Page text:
Should there be tighter controls on customers leaving licensed premises in South Ribble?

Businesses applying for a licence to sell alcohol in South Ribble could soon have to show that they have measures in place to prevent their customers causing a nuisance as they leave their premises.

Friday, 10th January 2020, 2:18 pm
Updated Friday, 10th January 2020, 3:26 pm
South Ribble's licensing policy is set to be revised

The strengthened requirement – which also covers licences for the late-night sale of hot food and some entertainment venues – is part of a revised South Ribble Borough Council policy which will go out for public consultation next week.

If the document is eventually approved by councillors, applicants for a licence would have to demonstrate that their staff were equipped to deal with any potential problems.

“Careful consideration will be given to the dispersal arrangements from premises including the impact of customers waiting around for transport such as taxis or buses or returning to private cars parked in the immediate vicinity,” the draft licensing statement says.

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“Any foreseeable nuisance in respect of the dispersal of patrons should be mitigated by an adequate and appropriate policy which is implemented and understood by all management and staff at the premises,” it adds.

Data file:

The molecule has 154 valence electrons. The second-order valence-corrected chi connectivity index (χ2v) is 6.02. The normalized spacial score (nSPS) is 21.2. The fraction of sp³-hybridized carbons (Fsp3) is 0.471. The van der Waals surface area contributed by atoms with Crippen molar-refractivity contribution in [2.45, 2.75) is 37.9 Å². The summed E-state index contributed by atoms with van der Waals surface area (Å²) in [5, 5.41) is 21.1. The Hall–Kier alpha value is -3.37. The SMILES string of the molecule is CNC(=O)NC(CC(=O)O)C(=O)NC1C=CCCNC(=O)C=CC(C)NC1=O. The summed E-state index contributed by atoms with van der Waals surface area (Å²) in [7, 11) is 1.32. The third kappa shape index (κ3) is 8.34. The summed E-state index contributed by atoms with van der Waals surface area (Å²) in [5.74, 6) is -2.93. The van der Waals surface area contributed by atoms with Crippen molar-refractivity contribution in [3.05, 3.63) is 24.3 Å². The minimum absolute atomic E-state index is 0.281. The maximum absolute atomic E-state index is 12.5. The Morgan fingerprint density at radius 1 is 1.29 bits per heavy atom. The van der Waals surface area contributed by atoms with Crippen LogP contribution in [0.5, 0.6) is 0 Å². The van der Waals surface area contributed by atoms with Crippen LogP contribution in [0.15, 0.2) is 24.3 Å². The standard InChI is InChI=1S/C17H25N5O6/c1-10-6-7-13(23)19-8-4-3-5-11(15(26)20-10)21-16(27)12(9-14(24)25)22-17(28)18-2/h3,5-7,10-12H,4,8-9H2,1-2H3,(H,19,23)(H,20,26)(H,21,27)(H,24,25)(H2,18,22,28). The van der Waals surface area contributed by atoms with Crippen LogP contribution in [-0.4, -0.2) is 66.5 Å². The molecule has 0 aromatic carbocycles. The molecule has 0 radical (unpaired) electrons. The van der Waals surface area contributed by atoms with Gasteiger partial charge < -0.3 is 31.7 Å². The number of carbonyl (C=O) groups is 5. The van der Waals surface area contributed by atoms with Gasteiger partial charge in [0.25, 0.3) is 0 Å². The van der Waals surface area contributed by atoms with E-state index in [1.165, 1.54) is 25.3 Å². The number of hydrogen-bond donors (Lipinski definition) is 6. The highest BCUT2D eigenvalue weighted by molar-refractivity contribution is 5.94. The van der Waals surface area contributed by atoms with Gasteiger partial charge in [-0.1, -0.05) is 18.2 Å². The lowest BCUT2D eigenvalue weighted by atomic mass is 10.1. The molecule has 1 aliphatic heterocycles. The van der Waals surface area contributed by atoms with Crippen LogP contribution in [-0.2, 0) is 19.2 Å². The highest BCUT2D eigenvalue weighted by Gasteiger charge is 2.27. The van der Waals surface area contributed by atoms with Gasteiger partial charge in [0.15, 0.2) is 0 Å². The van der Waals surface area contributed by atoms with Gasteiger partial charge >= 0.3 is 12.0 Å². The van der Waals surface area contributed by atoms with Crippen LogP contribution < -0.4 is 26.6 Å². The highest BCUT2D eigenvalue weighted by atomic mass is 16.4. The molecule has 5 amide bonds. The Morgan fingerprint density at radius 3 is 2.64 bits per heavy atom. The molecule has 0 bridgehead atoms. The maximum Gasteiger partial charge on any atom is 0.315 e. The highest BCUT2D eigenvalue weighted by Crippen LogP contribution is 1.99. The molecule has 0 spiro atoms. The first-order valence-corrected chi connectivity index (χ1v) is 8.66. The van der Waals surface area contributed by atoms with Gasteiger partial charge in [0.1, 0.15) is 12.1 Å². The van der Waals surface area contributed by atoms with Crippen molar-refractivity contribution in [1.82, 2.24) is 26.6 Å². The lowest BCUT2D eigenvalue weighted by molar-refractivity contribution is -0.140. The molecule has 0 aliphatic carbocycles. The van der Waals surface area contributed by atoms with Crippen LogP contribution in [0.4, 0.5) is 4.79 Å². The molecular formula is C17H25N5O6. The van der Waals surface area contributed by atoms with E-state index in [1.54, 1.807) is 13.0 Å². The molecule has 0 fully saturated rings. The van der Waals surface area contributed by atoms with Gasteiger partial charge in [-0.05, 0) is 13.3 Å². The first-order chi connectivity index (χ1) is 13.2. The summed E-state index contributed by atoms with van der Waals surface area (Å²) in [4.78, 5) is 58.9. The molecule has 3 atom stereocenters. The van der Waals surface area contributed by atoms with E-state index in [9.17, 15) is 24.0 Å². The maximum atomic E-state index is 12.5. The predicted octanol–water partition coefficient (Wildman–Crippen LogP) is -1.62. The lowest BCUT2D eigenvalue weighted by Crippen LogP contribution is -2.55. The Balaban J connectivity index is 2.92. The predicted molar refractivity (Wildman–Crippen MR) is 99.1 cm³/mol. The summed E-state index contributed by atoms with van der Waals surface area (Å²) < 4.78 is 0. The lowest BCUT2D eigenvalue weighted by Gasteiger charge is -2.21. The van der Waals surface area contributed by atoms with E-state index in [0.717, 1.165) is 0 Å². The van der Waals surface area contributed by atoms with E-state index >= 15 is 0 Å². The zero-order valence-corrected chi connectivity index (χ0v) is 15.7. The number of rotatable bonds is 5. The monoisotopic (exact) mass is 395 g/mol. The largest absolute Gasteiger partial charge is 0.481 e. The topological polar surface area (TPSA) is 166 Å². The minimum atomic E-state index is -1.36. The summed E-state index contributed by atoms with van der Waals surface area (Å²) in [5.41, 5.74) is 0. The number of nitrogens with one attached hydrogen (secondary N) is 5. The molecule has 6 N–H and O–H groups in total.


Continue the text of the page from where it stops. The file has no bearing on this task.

The proposed new licensing rules also reflect the introduction by the government of new public space protection orders (PSPOs) since South Ribble last updated its policy.

They are listed as one of nine methods of dealing with public nuisance caused by the minority of people who, having left a licensed premises, go on to “behave badly and occasionally unlawfully” elsewhere.

PSPOs can only be issued after consultation with the police, but can be used to “restrict the drinking of alcohol in a public space where this has or is likely to have a detrimental effect on the quality of life on those in the locality, be persistent or continuing in nature, and unreasonable”.

The rest of the proposed policy – which has to be updated at least every five years – remains largely unchanged. It covers public safety, the prevention of crime and disorder and the protection of children from harm.

The consultation – which seeks the views of residents and businesses, as well as the police and fire services – opens within the next week and will run for six weeks. A meeting of the full council will then vote on whether to adopt it.